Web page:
>It's not just a chair; it's a thing; chair is a subclass of thing. Yes, a chair has the property of being able to be sat upon (although that property is not unique to chairs), but it also inherits all the properties of its base class (so to speak), the properties of a thing. All things have the property of being exchangeable. Exchange is an inherent use of all things, chairs included.

Exchange is not inherent or natural, if a coat was worth $5 and you cut it up you would not find $5, exchange value of a thing is not a product of it's physical nature but a product of human activity .

Exchange and economical value is not independent of humans if all humans died they would not exist, i would say be both share this view .

But a things value in use is different, the value in use or use value is the way a thing can fulfill a human need that is due to the physical form or structure of a thing, this is independent of human subjective attitudes, food for example can by it's nature fulfill the human need of hunger, even if all humans died, that would still be true.

Economical value and use value are two complete opposites, economical value is a product of human economical activity and use value is due to the physical form of a thing.

Before civilization people produced things primarily for there use values, but in our current commodity economy things are produced primarily for there exchange value.

>How, then, is value to be known if it cannot be measured?


Even if it can't be empirically measured, we can know value by logical analysis of the commodity.

 No.109

>>106
In commodity exchange the exchanged do not appear as things, but commodities. When you are buying 10 tons of coal, the physical properties of the actual things are not accessible. The best you can hope for is some aggregate metrics, but the actual quality of the thing is hidden.

Because use-value comes from the actual, concrete quality of a thing, exchange-value cannot be based on it. (Of course there are degenerate cases where you go to the farmers' market, choose the perfect apple and start bargaining, but they are extremely rare compared to the dominant form of commodity exchange.) The only thing common in every commodity is that they are all products of human labour, therefore their changeability must be based on this.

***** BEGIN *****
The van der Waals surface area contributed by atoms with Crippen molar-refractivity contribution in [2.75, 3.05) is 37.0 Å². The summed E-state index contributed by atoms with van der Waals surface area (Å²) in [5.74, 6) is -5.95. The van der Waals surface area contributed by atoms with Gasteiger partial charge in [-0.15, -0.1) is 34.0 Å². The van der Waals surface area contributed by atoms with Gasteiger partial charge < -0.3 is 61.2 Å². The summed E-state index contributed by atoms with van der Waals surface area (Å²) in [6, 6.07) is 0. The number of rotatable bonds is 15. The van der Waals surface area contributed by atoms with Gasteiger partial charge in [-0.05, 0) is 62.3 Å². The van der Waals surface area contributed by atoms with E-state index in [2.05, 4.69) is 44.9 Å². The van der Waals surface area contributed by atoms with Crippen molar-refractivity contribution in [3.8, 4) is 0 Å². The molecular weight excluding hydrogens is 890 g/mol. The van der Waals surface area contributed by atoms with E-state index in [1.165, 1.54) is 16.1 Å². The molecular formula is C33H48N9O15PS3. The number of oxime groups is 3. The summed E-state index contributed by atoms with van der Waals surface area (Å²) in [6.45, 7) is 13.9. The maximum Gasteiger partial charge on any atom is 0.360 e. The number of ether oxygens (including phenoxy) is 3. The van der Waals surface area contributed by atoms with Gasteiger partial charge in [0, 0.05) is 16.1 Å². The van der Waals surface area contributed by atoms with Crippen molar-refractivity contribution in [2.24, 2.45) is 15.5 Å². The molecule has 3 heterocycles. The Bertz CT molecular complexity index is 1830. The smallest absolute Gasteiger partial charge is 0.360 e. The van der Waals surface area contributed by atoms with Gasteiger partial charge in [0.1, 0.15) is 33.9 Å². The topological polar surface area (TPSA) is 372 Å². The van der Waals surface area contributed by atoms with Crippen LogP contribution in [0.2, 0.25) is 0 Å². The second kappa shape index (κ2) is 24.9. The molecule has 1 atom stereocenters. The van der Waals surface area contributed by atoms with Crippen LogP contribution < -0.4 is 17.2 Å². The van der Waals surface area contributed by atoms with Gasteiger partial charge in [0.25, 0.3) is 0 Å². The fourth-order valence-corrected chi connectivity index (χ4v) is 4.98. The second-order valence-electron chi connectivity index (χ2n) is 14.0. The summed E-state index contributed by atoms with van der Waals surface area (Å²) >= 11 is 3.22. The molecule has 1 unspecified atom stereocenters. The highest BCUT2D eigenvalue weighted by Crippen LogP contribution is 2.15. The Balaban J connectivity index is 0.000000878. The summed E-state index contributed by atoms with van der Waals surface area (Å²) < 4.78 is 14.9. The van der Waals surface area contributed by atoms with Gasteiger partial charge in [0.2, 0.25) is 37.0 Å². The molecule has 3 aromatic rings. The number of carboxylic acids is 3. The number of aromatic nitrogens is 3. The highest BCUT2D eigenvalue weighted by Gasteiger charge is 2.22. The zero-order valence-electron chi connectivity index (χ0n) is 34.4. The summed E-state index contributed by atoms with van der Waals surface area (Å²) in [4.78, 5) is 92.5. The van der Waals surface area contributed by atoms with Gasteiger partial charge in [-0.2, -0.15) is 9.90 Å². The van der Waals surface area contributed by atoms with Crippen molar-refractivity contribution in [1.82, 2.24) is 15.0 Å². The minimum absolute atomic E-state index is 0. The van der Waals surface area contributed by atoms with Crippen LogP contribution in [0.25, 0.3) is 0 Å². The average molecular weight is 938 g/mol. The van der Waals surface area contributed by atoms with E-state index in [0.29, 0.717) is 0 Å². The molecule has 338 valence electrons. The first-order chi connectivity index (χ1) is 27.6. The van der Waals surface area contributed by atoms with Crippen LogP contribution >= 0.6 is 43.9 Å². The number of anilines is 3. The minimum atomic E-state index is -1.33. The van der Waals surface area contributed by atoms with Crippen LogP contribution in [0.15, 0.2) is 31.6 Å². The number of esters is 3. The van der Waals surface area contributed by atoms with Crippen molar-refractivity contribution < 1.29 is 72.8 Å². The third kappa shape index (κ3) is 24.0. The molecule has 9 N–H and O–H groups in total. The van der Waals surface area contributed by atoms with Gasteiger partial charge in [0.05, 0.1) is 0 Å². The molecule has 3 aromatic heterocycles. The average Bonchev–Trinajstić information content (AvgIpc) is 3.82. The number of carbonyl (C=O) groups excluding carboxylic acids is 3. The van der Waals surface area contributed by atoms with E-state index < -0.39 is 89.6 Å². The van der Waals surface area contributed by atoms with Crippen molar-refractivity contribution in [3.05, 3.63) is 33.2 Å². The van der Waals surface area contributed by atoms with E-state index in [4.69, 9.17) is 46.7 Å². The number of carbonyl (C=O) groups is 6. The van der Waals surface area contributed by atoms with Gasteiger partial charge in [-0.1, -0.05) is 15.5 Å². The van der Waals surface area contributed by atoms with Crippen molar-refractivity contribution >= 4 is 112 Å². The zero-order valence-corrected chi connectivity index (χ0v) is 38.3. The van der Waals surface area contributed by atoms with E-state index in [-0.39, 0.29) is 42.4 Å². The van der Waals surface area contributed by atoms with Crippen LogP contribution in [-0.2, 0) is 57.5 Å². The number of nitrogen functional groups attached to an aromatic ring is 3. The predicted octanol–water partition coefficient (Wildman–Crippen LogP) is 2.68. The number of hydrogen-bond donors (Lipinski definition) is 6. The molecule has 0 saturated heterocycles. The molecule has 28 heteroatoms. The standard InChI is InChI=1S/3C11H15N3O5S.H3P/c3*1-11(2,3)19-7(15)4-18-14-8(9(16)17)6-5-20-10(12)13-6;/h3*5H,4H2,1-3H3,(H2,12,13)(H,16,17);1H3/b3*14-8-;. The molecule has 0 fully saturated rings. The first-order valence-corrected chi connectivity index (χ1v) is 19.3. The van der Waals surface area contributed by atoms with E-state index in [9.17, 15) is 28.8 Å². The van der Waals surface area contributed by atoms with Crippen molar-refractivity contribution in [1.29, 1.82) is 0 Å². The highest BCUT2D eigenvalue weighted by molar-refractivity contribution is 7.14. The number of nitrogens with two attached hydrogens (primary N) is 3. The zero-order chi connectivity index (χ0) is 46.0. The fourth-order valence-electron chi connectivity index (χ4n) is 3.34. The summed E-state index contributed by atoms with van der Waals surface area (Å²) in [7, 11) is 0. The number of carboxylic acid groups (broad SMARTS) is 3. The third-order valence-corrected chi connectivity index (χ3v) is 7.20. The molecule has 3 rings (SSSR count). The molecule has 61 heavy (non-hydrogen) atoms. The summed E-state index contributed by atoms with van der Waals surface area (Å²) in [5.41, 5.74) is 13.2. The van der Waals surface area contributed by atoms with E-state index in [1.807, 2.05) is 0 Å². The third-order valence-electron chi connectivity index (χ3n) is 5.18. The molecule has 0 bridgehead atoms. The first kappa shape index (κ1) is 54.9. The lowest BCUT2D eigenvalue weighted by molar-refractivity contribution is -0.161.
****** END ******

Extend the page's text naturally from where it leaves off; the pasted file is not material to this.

However, since in exchange they are not accessible in thing-form, the actual, concrete labour done on them is also inaccessible. Labour loses its concrete characteristics and appears only as labour time. The actual time spent on each thing is lost too. For this reason, the best we can get is something called socially necessary labour time: the labour time necessary on average to produce the commodity by an averagely skilled worker working at average intensity using the average tools available to society.

So if you want to determine exchange-value, you will have to determine the socially necessary labour time, which changes with place and time.

 No.110

>>77
>cryptocurrency is just a glorified points system that gets suckers to buy in using real money. A virtual version of snake oil that has fooled so many and continues to meme and clone itself into other fake currencies using pseudo-math and decentralization(tm) as it's selling point.
It's like banking 2.0. It will become truly dystopic when govt regulations stick in and make it legal to use the corporate coins only, because the other ones are used by criminals.
Someone should make a program to roll your own LAN coin and add it to piratebox or something, plus a client wallet. That could be used by particular stores and would be really cool.

 No.111

>>109
You have explained the concept much better in one post then i have tried to do in multiple posts .

 No.112

Cryptocoins are only good for lowering the price of GPUs: http://www.pcgamer.com/steep-decline-in-cryptocurrency-market-has-miners-dumping-their-gpus-on-ebay/

>What do you think is the future of cryptocoins?

The concept is neat and makes people feel h4x0r but in reality it's a waste of time.

 No.113

>>109
>Because use-value comes from the actual, concrete quality of a thing, exchange-value cannot be based on it.
If you can't base the practical value of an item upon the "true" value of the item, then what's the point of this "true" value.

>you will have to determine the socially necessary labour time, which changes with place and time

Even after all this back-and-forth, still nobody has answered my one question. Whose measurement is authoritative?

 No.315

>>111
that's what reading Marx does for you

 No.386

File: 1525836860369.jpg (106.85 KB, 640x480, cardano.jpg)

>>77
> using pseudo-math
I'm not sure what you mean with "pseudo-math" but when you think that whitepapers of most cryptocurrency platforms lack scientific backing then Cardano might be something for you. Its papers get peer reviewed by experts before the described concepts get implemented.

 No.403

>>386
>Using peer review as a authoritative source.

I feel like this was much more acceptable in earlier years but now we live in Present Day Present Time, where any old garbage can pass peer review most of the time.

That said, I think their Haskell stuff is amazing and they are by far one of my favorite coins. They have a extremely unique take on smart contract design.